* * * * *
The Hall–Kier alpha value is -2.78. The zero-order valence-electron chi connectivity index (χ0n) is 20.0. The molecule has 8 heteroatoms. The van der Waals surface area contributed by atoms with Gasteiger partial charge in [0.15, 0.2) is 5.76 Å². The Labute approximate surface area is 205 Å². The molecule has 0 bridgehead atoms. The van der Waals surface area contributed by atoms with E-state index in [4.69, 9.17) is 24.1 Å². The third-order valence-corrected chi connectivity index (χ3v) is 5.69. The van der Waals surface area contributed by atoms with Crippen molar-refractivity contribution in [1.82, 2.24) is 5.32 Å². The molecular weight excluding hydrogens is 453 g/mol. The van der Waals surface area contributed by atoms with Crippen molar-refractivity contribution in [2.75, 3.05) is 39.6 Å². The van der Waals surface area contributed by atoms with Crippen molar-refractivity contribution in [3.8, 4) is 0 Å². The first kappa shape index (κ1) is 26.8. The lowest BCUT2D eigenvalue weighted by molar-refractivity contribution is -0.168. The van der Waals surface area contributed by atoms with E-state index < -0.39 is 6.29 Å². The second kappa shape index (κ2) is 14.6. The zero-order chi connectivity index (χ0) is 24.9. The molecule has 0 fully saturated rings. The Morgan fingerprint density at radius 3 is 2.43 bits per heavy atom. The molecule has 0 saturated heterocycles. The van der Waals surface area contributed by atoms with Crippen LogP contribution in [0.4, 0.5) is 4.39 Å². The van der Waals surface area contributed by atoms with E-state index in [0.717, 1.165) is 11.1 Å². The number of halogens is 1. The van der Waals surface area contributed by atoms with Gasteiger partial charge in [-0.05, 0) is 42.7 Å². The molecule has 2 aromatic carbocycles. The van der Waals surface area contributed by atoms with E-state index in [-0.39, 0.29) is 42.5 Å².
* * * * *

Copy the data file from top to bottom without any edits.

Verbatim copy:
The Hall–Kier alpha value is -2.78. The zero-order valence-electron chi connectivity index (χ0n) is 20.0. The molecule has 8 heteroatoms. The van der Waals surface area contributed by atoms with Gasteiger partial charge in [0.15, 0.2) is 5.76 Å². The Labute approximate surface area is 205 Å². The molecule has 0 bridgehead atoms. The van der Waals surface area contributed by atoms with E-state index in [4.69, 9.17) is 24.1 Å². The third-order valence-corrected chi connectivity index (χ3v) is 5.69. The van der Waals surface area contributed by atoms with Crippen molar-refractivity contribution in [1.82, 2.24) is 5.32 Å². The molecular weight excluding hydrogens is 453 g/mol. The van der Waals surface area contributed by atoms with Crippen molar-refractivity contribution in [2.75, 3.05) is 39.6 Å². The van der Waals surface area contributed by atoms with Crippen molar-refractivity contribution in [3.8, 4) is 0 Å². The first kappa shape index (κ1) is 26.8. The lowest BCUT2D eigenvalue weighted by molar-refractivity contribution is -0.168. The van der Waals surface area contributed by atoms with E-state index < -0.39 is 6.29 Å². The second kappa shape index (κ2) is 14.6. The zero-order chi connectivity index (χ0) is 24.9. The molecule has 0 fully saturated rings. The Morgan fingerprint density at radius 3 is 2.43 bits per heavy atom. The molecule has 0 saturated heterocycles. The van der Waals surface area contributed by atoms with Crippen LogP contribution in [0.4, 0.5) is 4.39 Å². The van der Waals surface area contributed by atoms with E-state index in [0.717, 1.165) is 11.1 Å². The number of halogens is 1. The van der Waals surface area contributed by atoms with Gasteiger partial charge in [-0.05, 0) is 42.7 Å². The molecule has 2 aromatic carbocycles. The van der Waals surface area contributed by atoms with E-state index in [-0.39, 0.29) is 42.5 Å².